By Steven R. Maher
On November 6, Massachusetts voters will decide whether marijuana can be prescribed for medicinal purposes. Because I believe the proposal contains a distribution flaw, I am going to vote no.
I downloaded from the Massachusetts Secretary of State’s office the ballot question. It reads in part: “This proposed law would eliminate state criminal and civil penalties for the medical use of marijuana by qualifying patients. To qualify, a patient must have been diagnosed with a debilitating medical condition, such as cancer, glaucoma, HIV-positive status or AIDS, hepatitis C, Crohn’s disease, Parkinson’s disease, ALS, or multiple sclerosis. The patient would also have to obtain a written certification, from a physician with whom the patient has a bona fide physician-patient relationship, that the patient has a specific debilitating medical condition and would likely obtain a net benefit from medical use of marijuana. “
As someone who suffers from Parkinson disease (see the InCity Times December 26, 2011), I believe patients who would obtain a “net benefit” should be allowed, with a doctor’s approval, to use medical marijuana. It is the following section that bothers me: “The proposed law would allow for non-profit medical marijuana treatment centers to grow, process and provide marijuana to patients or their caregivers.”
Under this scenario, the treatment centers that grow the marijuana would “provide” the product to the patient. There have been problems in other states using this approach. Inevitably, if Massachusetts adopts this question, there will be a seepage in the supply chain and legally produced marijuana will end up being sold by illegal drug dealers. This looks like a process that would be ripe for organized crime penetration, whether it is the traditional Mafia or one of its third world imitators.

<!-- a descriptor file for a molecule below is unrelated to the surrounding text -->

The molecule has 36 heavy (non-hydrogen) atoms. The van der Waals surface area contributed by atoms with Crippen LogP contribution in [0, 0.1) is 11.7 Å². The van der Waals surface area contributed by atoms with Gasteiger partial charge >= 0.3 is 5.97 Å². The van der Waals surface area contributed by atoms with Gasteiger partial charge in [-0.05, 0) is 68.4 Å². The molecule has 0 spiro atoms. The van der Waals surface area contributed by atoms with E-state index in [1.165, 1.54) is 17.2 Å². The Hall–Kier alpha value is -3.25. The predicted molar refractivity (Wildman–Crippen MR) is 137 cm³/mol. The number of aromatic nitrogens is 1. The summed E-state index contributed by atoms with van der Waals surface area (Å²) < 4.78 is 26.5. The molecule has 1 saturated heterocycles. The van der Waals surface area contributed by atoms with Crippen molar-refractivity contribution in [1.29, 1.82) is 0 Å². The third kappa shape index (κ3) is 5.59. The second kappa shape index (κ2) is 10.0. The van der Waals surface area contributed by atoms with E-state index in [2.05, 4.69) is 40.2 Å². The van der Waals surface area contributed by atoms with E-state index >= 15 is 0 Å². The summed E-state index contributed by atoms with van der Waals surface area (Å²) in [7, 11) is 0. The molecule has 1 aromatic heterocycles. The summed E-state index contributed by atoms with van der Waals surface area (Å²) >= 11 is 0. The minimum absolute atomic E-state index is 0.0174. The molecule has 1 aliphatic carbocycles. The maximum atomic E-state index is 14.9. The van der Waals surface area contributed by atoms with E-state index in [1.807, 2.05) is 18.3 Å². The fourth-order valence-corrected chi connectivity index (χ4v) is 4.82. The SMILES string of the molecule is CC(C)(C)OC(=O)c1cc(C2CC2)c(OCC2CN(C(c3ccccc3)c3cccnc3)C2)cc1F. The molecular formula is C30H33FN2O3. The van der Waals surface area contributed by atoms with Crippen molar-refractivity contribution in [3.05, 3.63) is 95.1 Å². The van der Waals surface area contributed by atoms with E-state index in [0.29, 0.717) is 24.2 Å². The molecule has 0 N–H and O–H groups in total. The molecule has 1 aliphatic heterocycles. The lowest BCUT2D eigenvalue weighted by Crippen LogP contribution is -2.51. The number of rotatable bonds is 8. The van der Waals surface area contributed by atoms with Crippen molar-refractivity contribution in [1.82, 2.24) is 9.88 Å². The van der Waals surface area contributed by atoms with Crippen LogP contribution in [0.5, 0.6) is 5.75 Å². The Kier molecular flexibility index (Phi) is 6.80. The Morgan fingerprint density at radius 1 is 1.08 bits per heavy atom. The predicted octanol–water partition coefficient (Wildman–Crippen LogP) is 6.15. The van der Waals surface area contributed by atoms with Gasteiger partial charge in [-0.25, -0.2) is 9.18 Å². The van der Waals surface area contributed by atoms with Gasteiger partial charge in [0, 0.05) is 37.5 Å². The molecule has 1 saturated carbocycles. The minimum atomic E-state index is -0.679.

The link needs to broken between the legal medical marijuana producer and the patient. If marijuana is going to be prescribed as a medication, it should be processed through a pharmacy like any other medication. Medical treatment centers should market their marijuana to retailers, not medically stricken patients. The doctor can write a prescription, the patient can take it to the local CVS, Walgreen’s or other pharmacy, and get it filled. A pharmacist should process prescriptions, not farmers or treatment centers.